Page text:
Sony expands XDCAM line with PMW-400 camcorder
Sony’s new PMW-400 shoulder-mount camcorder is the latest addition to its XDCAM HD422 line-up. The camera is designed for live production or ENG, and uses a 2/3-inch Exmor HD 3CMOS sensor to capture images with high sensitivity and low noise.
“We designed the PMW-400 to acquire high quality, clean images especially in low-light environments,” said Cyndi Lee, XDCAM marketing manager, Sony Electronics. “It’s ergonomically-balanced, easy to operate and includes features that make it fit seamlessly into various types of productions and workflows. This new camcorder opens the door to a range of new creative possibilities and flexible shooting.”
Capable of MPEG HD422 50Mbps recording, the PMW-400 is unique among the field of 2/3-inch type camcorders with its noise reduction capabilities and diverse selection of formats. Its 3 Dimensional Noise Reducer (3DNR) technology accurately detects and processes images to reduce noise, achieving a signal-to-noise (S/N) ratio of 60dB.
The camcorder supports MPEG-2 HD422@50Mbps, HD420@35Mbps/25Mbps, MPEG IMX@50Mbps and DVCAM. It will also offer future XAVC support for HD.2.
The camcorder’s supplied viewfinder features improved panel resolution of quarter HD 960(H) x 540(V) compared to previous models with resolutions of VGA 640(H) x 480(V). The new viewfinder significantly improves contrast and viewing angles.
The PMW-400 camcorder incorporates an internal Flash Band Reducer that employs a special algorithm to detect and process flash banding inside the camcorder before recording begins. This provides greater flexibility in reducing flash banding across different shooting environments.
The PMW-400 camcorder includes two SDI connections that enable, for example, the director and camera operator to simultaneously check content on two different monitors.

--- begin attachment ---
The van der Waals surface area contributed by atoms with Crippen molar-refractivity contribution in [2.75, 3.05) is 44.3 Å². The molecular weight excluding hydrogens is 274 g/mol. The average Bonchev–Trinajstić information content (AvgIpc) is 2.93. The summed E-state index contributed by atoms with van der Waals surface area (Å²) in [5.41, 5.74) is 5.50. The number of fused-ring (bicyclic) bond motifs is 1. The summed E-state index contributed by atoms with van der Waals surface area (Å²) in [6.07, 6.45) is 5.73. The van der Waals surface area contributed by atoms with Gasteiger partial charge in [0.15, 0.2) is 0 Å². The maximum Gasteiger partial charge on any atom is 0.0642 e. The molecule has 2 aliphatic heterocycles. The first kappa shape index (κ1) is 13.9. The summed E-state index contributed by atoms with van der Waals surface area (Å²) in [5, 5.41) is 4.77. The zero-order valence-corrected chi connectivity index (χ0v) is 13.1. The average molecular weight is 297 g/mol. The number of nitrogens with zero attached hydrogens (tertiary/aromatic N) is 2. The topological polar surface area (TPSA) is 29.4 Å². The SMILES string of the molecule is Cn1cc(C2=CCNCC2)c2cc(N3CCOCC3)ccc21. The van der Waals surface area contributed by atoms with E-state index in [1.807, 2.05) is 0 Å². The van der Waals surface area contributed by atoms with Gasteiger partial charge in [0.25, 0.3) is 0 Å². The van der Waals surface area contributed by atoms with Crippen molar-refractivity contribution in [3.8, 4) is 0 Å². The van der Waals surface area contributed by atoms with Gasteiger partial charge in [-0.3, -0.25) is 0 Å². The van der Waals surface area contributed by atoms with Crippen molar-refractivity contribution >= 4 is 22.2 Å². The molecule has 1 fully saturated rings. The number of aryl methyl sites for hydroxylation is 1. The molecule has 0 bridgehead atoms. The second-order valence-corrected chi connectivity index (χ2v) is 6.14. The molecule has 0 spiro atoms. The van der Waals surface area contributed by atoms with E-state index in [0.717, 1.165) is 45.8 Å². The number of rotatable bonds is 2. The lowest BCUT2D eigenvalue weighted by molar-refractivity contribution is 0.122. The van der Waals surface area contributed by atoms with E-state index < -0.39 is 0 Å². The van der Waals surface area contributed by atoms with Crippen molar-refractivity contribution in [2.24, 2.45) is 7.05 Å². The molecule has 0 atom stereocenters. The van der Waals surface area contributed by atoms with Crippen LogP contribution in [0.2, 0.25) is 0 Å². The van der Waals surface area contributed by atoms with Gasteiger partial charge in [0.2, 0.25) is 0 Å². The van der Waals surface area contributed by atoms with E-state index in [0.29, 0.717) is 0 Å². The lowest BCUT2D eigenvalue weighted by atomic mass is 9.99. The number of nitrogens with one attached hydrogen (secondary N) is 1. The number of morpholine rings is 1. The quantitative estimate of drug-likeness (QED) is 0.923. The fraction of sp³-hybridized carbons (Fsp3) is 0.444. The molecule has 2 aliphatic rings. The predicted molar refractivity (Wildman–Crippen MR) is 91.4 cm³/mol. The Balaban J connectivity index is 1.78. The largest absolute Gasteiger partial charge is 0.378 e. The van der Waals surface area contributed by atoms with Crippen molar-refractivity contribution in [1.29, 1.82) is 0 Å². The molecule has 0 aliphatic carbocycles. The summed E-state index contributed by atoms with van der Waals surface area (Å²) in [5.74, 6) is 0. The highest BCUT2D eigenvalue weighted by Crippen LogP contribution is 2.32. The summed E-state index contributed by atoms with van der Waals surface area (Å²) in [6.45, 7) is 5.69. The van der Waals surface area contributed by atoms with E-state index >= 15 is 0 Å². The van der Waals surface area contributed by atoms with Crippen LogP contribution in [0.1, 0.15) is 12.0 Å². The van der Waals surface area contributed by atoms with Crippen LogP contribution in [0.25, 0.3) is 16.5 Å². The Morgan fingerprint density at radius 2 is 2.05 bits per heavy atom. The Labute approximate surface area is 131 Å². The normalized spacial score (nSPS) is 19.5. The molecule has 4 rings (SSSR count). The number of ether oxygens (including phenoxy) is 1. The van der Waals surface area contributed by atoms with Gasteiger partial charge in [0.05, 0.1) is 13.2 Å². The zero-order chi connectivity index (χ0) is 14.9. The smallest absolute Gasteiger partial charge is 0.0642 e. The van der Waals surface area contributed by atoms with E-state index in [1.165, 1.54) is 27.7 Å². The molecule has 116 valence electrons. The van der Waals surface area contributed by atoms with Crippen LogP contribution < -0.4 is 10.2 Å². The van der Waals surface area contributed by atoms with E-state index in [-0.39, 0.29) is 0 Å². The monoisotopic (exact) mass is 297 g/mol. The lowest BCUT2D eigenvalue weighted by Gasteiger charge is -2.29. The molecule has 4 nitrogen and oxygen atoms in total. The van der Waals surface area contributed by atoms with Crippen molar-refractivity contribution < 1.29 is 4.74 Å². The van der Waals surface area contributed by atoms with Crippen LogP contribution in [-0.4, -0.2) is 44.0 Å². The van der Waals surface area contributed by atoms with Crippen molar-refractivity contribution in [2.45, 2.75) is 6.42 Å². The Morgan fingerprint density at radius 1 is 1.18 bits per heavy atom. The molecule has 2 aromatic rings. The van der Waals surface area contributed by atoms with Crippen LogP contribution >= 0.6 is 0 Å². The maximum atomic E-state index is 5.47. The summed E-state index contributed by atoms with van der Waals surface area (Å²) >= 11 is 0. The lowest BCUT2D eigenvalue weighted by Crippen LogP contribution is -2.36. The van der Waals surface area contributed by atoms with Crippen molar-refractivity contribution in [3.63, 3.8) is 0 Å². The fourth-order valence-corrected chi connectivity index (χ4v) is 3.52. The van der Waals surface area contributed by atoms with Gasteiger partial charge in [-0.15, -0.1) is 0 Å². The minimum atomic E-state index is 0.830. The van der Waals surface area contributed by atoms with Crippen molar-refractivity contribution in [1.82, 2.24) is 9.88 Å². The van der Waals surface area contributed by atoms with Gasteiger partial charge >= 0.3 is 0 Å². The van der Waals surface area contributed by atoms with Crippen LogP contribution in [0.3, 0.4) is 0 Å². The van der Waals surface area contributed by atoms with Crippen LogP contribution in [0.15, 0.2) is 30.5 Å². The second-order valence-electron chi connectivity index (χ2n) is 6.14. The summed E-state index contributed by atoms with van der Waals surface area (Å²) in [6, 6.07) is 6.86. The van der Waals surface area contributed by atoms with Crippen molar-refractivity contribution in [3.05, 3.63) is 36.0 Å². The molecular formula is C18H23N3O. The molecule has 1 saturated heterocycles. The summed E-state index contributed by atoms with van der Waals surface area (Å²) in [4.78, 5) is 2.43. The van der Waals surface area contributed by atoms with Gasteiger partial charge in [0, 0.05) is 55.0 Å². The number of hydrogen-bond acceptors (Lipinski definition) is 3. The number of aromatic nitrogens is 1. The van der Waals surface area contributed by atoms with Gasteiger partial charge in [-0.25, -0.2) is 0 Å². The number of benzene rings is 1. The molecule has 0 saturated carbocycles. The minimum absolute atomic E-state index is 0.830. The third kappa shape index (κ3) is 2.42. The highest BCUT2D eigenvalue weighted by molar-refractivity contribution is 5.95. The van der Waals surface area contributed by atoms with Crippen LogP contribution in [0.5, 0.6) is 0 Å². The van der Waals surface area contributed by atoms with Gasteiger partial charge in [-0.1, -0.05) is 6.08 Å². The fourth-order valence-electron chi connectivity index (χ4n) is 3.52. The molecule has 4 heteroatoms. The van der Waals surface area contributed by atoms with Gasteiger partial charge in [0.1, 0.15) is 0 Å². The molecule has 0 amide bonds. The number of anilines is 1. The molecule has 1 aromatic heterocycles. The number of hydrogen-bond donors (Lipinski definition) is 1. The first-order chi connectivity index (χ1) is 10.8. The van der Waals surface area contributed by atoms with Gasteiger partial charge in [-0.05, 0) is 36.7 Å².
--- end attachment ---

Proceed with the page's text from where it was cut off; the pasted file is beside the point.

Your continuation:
An optional CBK-CE01 50-pin interface lets the PMW-400 connect to two camera adapters for multi-camera operation. By connecting to the CA-FB70 optical fiber and CA-TX70 digital triax camera adapters, the PMW-400 can be used as a studio camera in live productions and also transmit signals over long distances while maintaining high picture quality.
For easy transmission over a network and efficient on-site Wi-Fi operation, a wireless adapter is under development. The adapter will be directly connectable to the PMW-400 to enable proxy files that can be transmitted via 3G/4G/LTE/Wi-Fi to accelerate the ENG workflow. Using Wi-Fi transmission, the adapter is compatible with mobile applications installed on devices such as tablet PCs and smartphones.
Future enhancements planned for the PMW-400 include file browsing management, proxy file preview, stream viewing of camera signals, proxy and high-resolution file transfer, metadata input and remote camera control.
The PMW-400 camcorder will be available in August 2013.
Sony also introduced a new Anycast Touch system, which combines a touch-screen interface common in mobile devices with full-scale A/V performance. This affordable, easy-to-use, ultra-portable all-in-one live production system is ideal for live broadcasting or webcasting in applications such as sports and ENG.
The Anycast Touch system combines a video switcher, audio mixer, special effects generator, PTZ camera control, a real-time streaming encoder, image still store, character generator and scale converter. It uses a sliding, dual touch-screen interface similar to a tablet.
A tilt-screen function allows the two dual screens to split video and audio controls and store them in scene folders with settings including titles, logos and effects. Operators can recall the next video source just by touching its thumbnail picture, and content can be streamed live over the Internet or a dedicated network.
Also, at NAB, Sony added two new 4K cameras to its Cine Alta line—the F55 and F5, joining the flagship F65. The new cameras have already begun shipping. Several TV series and pilots are already using the new cameras.
Sony is also demonstrating 4K technology through “picture stitching”—the setting up of two 4K cameras to provide a horizontal 8K image of an entire playing surface. A new technology called "4K picture stitching" lets sports broadcasters build a complete production remotely using full-HD cutaways.
Sony said more than 31 manufacturers are now support Sony’s XAVC video format—an open format for 4K and HD recording in professional and consumer markets. The company is also unveiling a new consumer-oriented XAVC-S format that will support MP4 encoding of both 4K, HD and proxy video.